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Veteran Latta coach talks about lost season
Ada Evening News - 3/28/2020
Mar. 28--LATTA -- In over 40 years on the job, veteran Latta head baseball coach Eddie Collins hasn't ever had to fill a void during the spring like this.
The COVID-19 pandemic is uncharted waters for every coach in the state who is involved in spring sports.
School is closed for the year and with it, baseball, softball, golf, tennis, soccer, track and other spring activities are also shut down.
"The closest thing I have ever seen to this was in 2001, after the bombing of the World Trade Center and the Pentagon. Everybody kind of went on hold for about a week or so, just to make sure there weren't going to be further attacks," Collins said.
"I've had some seasons where it rained an enormous amount, but really no more than it has this year. But nothing on this scale," he said.
The first time Latta was going to be able to play a spring baseball game was on March 14, two days after high school state basketball games were postponed. That game with local school Asher was rained out.
The Oklahoma Secondary School Activities Association then postponed spring athletics three days before Latta could open the season against Okemah on March 20. This week, all spring sports were canceled.
The Panthers -- including seniors Jeron Johnston, Creed Humphrey, Chance Perry, Rylan Reed and Braden Schroeder -- never got play a single inning of their final season.
"I feel for them. I hurt for them," Collins said. "I hurt for them so bad because of all the hard work and dedication they've put in -- not only the seniors but all our offseason kids -- for this upcoming spring. I know it's difficult, especially for our seniors."
Seniors everywhere will leave their footprint on spring sports, just not quite the way they expected.
"You're not going to be forgotten. This senior class of baseball players will never be forgotten, I promise you," Collins said. "They'll have an asterisk that said they didn't get to play their senior year."
Last fall, the Panthers won nine of 10 games before dropping a 9-2 decision to top-ranked and Class A juggernaut Silo in the state semifinals. Latta finished the season with a 20-10 record.
Latta was ready to pick up right where it left off after its strong run to the state tournament. Many expected Latta to be Class 2A contenders again this spring.
"We were ready to go. I've never had a group work any harder in the offseason than these young men did. The way we finished last fall was really encouraging for the spring," Collins said. "It makes me even more proud of my seniors for the way we put things together at the end of the fall. They were going into it with great anticipation. I hope they do not let what didn't happen this spring put a blemish on what they got done last fall. At the end of the year, we were knocking at the door."
Collins hopes that his players can make the most of an unfathomable situation.
"They can use this to make them stronger individuals and stronger Christians. They did what they had to do. That's the best message they can send. We miss playing, but we did what we had to do," Collins said. "Our seniors wanted to carry on the tradition that Latta has and pass it down to the underclassmen, and I think they did a really good job of that. For that, I commend them."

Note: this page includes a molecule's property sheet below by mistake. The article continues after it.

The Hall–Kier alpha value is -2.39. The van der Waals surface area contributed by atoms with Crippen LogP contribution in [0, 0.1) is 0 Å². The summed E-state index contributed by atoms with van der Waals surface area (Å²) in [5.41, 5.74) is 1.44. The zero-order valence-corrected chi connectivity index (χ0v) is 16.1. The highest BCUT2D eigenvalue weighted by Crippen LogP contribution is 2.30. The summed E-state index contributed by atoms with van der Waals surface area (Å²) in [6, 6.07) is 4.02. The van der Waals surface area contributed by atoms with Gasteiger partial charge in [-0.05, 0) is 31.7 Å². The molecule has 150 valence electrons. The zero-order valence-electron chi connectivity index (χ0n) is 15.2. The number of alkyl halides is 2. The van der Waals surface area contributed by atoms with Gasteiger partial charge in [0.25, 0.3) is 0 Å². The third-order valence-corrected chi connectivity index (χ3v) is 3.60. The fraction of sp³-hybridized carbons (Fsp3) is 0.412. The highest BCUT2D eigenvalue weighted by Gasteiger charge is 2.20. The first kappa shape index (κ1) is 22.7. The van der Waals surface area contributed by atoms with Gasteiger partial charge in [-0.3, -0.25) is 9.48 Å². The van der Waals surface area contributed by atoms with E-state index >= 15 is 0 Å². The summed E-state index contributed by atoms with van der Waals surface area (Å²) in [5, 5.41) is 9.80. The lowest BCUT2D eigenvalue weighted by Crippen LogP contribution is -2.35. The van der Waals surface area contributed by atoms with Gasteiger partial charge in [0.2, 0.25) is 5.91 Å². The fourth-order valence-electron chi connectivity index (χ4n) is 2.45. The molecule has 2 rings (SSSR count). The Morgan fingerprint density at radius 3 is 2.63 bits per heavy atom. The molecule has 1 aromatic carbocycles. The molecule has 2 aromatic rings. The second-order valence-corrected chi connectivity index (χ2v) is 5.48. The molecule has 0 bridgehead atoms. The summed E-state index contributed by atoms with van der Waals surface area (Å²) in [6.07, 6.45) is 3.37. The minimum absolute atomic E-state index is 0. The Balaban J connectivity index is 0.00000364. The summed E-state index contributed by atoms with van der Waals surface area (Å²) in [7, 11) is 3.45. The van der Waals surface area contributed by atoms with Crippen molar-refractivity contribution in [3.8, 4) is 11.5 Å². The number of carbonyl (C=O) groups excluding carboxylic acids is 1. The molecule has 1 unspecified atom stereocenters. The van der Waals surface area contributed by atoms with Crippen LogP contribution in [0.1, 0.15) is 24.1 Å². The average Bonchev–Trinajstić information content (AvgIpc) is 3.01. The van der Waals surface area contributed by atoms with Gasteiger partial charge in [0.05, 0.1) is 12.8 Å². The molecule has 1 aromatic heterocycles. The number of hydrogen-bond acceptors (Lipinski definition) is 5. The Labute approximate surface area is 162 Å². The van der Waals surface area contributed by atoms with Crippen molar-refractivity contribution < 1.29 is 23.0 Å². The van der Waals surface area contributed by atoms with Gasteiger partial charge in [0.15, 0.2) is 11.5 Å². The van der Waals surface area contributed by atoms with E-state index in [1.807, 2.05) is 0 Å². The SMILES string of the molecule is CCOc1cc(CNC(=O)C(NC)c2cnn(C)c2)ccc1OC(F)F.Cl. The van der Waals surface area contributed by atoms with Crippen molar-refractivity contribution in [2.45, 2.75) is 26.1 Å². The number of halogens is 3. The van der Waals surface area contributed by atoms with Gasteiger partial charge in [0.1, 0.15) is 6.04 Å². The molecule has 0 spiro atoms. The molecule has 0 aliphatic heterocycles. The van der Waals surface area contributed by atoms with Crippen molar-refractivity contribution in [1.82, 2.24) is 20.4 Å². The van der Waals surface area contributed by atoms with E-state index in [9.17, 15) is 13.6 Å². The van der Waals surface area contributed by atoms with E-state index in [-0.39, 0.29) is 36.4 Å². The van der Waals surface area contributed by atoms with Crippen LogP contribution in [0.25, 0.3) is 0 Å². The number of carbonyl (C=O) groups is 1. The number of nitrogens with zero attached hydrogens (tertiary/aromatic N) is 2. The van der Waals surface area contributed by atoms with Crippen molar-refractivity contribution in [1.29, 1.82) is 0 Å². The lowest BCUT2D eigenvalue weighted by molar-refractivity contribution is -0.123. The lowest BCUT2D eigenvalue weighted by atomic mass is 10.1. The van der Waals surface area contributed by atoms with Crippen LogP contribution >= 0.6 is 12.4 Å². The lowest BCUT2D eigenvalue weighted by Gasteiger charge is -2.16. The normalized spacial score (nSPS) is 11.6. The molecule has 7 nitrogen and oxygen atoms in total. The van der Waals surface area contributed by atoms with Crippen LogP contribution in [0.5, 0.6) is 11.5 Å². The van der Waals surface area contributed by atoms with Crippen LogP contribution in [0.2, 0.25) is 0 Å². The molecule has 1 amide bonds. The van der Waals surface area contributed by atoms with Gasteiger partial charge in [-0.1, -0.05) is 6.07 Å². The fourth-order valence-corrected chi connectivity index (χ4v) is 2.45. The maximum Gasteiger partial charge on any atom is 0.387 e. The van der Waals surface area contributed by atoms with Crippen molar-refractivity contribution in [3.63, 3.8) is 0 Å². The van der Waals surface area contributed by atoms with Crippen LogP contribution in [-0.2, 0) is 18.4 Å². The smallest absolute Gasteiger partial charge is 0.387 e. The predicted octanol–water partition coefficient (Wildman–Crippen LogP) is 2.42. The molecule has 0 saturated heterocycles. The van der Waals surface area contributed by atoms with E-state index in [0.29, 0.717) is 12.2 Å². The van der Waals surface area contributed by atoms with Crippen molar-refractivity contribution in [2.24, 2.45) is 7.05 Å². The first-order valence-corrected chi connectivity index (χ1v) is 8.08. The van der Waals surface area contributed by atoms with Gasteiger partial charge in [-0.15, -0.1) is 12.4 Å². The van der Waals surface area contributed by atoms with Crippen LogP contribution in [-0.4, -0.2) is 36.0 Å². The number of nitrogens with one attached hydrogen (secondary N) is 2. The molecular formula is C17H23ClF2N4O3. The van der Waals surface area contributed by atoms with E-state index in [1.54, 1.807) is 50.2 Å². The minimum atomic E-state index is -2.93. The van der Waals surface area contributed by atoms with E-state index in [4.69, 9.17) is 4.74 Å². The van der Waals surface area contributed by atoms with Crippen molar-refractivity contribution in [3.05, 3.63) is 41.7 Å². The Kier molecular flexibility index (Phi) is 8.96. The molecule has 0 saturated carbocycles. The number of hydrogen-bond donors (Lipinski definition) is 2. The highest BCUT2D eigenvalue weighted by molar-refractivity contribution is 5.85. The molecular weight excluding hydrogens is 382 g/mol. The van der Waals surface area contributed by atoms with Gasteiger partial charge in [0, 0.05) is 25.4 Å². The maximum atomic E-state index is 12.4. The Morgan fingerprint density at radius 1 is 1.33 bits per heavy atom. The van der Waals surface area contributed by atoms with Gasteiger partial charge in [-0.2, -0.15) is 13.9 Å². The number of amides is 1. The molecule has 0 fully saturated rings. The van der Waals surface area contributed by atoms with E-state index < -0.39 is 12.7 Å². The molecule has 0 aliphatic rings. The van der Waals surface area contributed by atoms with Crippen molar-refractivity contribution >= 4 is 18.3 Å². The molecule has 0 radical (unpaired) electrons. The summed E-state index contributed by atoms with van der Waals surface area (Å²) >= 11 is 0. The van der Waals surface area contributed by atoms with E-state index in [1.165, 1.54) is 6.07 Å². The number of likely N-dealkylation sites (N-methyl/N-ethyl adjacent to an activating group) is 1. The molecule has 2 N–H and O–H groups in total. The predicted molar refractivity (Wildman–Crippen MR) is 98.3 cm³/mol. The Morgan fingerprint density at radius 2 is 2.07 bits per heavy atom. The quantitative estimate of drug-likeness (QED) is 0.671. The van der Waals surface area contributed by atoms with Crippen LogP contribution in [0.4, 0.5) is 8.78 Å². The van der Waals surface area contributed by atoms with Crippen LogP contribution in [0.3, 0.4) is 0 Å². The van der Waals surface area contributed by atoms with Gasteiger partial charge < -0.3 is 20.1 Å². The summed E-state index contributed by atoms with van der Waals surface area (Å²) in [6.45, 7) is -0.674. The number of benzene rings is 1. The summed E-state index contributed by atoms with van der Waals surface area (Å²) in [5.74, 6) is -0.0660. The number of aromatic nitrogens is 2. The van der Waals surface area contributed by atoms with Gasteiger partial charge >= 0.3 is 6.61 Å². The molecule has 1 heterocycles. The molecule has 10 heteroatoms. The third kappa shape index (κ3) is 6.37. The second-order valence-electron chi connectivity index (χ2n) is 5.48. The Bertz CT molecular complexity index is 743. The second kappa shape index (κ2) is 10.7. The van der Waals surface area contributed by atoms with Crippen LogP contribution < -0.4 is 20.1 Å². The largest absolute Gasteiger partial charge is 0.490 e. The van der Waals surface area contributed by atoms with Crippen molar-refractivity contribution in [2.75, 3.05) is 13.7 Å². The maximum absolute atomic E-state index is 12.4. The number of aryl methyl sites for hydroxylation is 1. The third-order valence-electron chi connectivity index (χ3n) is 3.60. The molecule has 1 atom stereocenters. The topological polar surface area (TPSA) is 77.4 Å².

Collins hopes his younger players can learn from these trying times and cherish each moment they get to hang out on a baseball field from now on.
"If there's a message from this to the underclassmen, it's enjoy every day at the ballpark. This only goes to show there's really nothing that's set at stone and nothing for certain. You have to play each and every game and every inning with everything you got, and don't take it for granted," he said.
Collins also emphasized he wants all his Latta baseball family to take care of themselves until this pandemic runs its course.
"It may not seem like it, but there are larger things going on in this world now that sports is taking a back seat to. You need to stay safe and protect your family and try to stay healthy," he said. "We've got to obey the rules and do what it takes to keep you and your loved ones safe. That's the biggest issue."
Collins admitted that the world is a stranger place without sports at any level -- high school, college or professional -- taking place.
"Everybody now knows that sports is a luxury for us. Sports has always been a way to escape from everything. And I guess now we're going to learn to do other things." he said said.
"Right now, it doesn't seem like wins and losses mean anything. I just want my kids to take care of themselves. Tough times don't always last, but tough people do," he continued. "When this is all over with and the Lord has brought us through this, then we can get back to work. We can cherish everything you get to do that's sports-related and school-related."
Collins can't wait to get to the other side of the pandemic and begin conducting business as usual. Until then, his message to all his family, friends, coworkers and players is the same: Stay strong and keep the faith.
"Our great Lord has a plan. Oklahoma is going to get through this. Pontotoc County is going to get through this. And Latta and the schools around us are going to get through this," he said.
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